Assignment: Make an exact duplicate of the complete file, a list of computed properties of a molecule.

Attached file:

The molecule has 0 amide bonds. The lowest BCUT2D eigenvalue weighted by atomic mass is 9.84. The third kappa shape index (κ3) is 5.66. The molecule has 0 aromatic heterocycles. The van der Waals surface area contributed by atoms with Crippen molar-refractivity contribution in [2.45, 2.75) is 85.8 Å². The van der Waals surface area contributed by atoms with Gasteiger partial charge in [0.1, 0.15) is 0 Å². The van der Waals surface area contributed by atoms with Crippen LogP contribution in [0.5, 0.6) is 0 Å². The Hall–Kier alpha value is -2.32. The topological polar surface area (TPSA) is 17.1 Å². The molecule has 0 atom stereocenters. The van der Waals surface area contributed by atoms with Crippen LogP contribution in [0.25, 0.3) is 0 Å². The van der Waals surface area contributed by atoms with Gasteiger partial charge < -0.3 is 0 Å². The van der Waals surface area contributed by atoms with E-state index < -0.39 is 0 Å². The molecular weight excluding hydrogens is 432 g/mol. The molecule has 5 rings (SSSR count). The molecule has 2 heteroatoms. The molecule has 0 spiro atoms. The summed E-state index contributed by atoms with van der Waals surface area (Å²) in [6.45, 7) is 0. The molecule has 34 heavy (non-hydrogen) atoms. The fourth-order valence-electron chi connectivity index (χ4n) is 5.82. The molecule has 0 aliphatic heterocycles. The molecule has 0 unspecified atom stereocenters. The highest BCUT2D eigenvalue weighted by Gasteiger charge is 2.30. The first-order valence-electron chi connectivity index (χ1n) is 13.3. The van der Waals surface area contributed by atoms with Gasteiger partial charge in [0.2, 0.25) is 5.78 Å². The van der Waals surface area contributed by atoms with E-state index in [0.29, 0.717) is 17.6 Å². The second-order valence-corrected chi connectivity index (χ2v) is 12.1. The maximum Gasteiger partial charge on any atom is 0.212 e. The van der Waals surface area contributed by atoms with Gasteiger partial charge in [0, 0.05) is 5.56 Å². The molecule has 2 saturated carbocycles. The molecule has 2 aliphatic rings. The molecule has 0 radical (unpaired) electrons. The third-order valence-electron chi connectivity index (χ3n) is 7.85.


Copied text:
The molecule has 0 amide bonds. The lowest BCUT2D eigenvalue weighted by atomic mass is 9.84. The third kappa shape index (κ3) is 5.66. The molecule has 0 aromatic heterocycles. The van der Waals surface area contributed by atoms with Crippen molar-refractivity contribution in [2.45, 2.75) is 85.8 Å². The van der Waals surface area contributed by atoms with Gasteiger partial charge in [0.1, 0.15) is 0 Å². The van der Waals surface area contributed by atoms with Crippen LogP contribution in [0.5, 0.6) is 0 Å². The Hall–Kier alpha value is -2.32. The topological polar surface area (TPSA) is 17.1 Å². The molecule has 0 atom stereocenters. The van der Waals surface area contributed by atoms with Crippen LogP contribution in [0.25, 0.3) is 0 Å². The van der Waals surface area contributed by atoms with Gasteiger partial charge < -0.3 is 0 Å². The van der Waals surface area contributed by atoms with E-state index < -0.39 is 0 Å². The molecular weight excluding hydrogens is 432 g/mol. The molecule has 5 rings (SSSR count). The molecule has 2 heteroatoms. The molecule has 0 spiro atoms. The summed E-state index contributed by atoms with van der Waals surface area (Å²) in [6.45, 7) is 0. The molecule has 34 heavy (non-hydrogen) atoms. The fourth-order valence-electron chi connectivity index (χ4n) is 5.82. The molecule has 0 aliphatic heterocycles. The molecule has 0 unspecified atom stereocenters. The highest BCUT2D eigenvalue weighted by Gasteiger charge is 2.30. The first-order valence-electron chi connectivity index (χ1n) is 13.3. The van der Waals surface area contributed by atoms with Gasteiger partial charge in [0.2, 0.25) is 5.78 Å². The van der Waals surface area contributed by atoms with E-state index in [0.29, 0.717) is 17.6 Å². The second-order valence-corrected chi connectivity index (χ2v) is 12.1. The maximum Gasteiger partial charge on any atom is 0.212 e. The van der Waals surface area contributed by atoms with Gasteiger partial charge in [0, 0.05) is 5.56 Å². The molecule has 2 saturated carbocycles. The molecule has 2 aliphatic rings. The molecule has 0 radical (unpaired) electrons. The third-order valence-electron chi connectivity index (χ3n) is 7.85.